SME to Partner With Community and Technical Colleges

Purpose is to address the manufacturing industry’s workforce shortage and skills gap crisis.

Purpose is to address the manufacturing industry’s workforce shortage and skills gap crisis.

The Workforce Pipeline Challenge is a 3-year pilot program with a goal to attract 1,000 individuals at each of the initial 25 participating community and technical colleges annually. Image courtesy of Pixabay.

SME, a national nonprofit committed to accelerating new manufacturing technology adoption and building North America’s manufacturing talent and capabilities, announces a new initiative involving a partnership with community and technical colleges to address how to grow manufacturing’s industrial base, strengthen the industry’s talent pipeline, and accelerate the skills and productivity of manufacturing workers.

The Manufacturing Imperative – Workforce Pipeline Challenge (MI-WPC) launches this fall and combines the industry and workforce expertise of SME with the educational programs and innovations of a select group of U.S. community and technical colleges. The initiative builds awareness of careers in manufacturing, optimizes workforce systems and accelerates the education and skill development needed to place individuals in jobs making family-sustaining wages, according to SME.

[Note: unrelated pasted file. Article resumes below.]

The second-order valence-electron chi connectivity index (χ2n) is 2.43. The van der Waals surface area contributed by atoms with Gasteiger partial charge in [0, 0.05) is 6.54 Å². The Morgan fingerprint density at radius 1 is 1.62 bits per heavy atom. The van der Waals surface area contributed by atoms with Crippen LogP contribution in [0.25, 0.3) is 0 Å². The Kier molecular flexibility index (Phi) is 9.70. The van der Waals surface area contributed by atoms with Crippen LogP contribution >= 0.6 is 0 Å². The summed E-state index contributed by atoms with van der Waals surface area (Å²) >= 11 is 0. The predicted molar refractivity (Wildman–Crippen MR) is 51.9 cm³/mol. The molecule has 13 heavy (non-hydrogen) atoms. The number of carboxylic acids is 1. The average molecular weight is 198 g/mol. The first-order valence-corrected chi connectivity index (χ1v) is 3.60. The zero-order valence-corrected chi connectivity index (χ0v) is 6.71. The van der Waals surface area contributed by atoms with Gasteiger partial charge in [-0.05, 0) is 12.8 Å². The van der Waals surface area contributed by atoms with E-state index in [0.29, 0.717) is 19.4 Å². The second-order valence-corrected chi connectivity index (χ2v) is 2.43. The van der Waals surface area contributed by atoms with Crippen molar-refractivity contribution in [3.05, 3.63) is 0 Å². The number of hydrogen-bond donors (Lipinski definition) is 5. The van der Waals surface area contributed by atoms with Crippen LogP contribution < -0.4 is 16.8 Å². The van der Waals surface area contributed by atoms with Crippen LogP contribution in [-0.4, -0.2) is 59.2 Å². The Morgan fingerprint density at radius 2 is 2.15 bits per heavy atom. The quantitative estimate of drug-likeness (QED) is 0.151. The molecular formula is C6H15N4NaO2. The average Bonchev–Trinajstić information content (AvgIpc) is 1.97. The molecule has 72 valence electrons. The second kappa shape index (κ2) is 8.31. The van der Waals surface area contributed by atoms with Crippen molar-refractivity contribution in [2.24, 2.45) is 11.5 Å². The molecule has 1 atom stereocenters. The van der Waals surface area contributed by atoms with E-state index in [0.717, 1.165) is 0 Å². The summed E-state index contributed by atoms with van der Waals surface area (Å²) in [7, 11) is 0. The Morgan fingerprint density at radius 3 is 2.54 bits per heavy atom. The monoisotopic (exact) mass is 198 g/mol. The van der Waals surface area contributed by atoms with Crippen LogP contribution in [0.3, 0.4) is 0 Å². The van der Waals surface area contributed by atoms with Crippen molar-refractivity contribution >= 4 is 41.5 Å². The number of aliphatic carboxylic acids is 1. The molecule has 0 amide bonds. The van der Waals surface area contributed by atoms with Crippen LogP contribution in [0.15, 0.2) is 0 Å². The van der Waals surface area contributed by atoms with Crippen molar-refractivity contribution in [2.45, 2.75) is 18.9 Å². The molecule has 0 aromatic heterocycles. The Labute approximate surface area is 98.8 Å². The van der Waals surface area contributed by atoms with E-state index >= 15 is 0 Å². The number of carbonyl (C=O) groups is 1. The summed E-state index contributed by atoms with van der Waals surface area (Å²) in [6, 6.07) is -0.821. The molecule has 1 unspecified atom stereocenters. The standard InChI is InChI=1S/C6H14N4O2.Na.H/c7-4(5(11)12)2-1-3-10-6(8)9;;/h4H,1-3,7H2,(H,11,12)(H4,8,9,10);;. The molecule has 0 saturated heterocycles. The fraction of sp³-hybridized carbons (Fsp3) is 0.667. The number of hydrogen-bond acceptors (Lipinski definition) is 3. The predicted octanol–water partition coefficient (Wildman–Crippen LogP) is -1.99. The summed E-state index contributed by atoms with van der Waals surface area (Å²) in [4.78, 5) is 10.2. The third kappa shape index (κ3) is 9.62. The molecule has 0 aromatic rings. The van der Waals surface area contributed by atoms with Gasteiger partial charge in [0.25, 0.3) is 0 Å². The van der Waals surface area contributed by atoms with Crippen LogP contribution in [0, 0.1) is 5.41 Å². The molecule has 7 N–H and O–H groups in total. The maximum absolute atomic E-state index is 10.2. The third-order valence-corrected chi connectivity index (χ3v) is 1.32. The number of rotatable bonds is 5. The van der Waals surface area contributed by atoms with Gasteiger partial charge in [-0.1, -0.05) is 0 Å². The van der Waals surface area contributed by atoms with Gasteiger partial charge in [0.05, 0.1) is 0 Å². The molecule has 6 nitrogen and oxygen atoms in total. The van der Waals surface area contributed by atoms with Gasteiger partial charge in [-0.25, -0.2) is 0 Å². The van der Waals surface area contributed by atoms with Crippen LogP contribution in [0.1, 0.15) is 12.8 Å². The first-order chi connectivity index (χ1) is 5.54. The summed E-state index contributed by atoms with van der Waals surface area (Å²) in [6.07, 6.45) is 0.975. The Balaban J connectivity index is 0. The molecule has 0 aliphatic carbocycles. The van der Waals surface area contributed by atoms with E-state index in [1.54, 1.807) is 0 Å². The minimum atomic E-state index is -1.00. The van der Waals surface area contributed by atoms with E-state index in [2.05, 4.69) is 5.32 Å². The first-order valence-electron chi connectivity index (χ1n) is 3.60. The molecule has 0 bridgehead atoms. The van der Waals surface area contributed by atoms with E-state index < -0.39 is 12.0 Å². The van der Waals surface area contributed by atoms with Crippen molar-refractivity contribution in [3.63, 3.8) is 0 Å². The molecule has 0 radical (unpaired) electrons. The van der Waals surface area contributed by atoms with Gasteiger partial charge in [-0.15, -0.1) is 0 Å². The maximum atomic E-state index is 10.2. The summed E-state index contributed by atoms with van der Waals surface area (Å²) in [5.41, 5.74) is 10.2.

“I am pleased to celebrate SME’s newest initiative, the Manufacturing Imperative – Workforce Pipeline Challenge to help address the national workforce crisis facing our manufacturing sector,” says U.S. Department of Education Assistant Secretary Amy Loyd. “We appreciate SME’s leadership and willingness to bring together the national voice of manufacturers alongside our nation’s community and technical colleges to address local and regional labor market needs and support efforts to invest in America and prepare youth and adults for good jobs.” 

Through the Workforce Pipeline Challenge, SME will work with schools to conduct a labor analysis of the local, regional, and state landscape; develop and expand sector strategies to attract new populations—particularly those under-served and under-represented in the workforce; and implement new programs, curriculum and applicable certifications to develop skilled individuals that are ready to hire for the vast array of growing, unfilled positions in manufacturing.

Jeannine Kunz, SME’s chief workforce development officer, explains the key motivation behind launching the initiative: “SME, along with many other industry organizations, understands that manufacturing is a critical engine of America’s economic strength and national security, playing a role in almost every sector of our economy. It is our responsibility to support the development of a diverse and qualified talent pool by stepping up our efforts and investments to strengthen the manufacturing supply chain with technically skilled individuals. Only then can we ensure our industrial base remains resilient now and into the future.”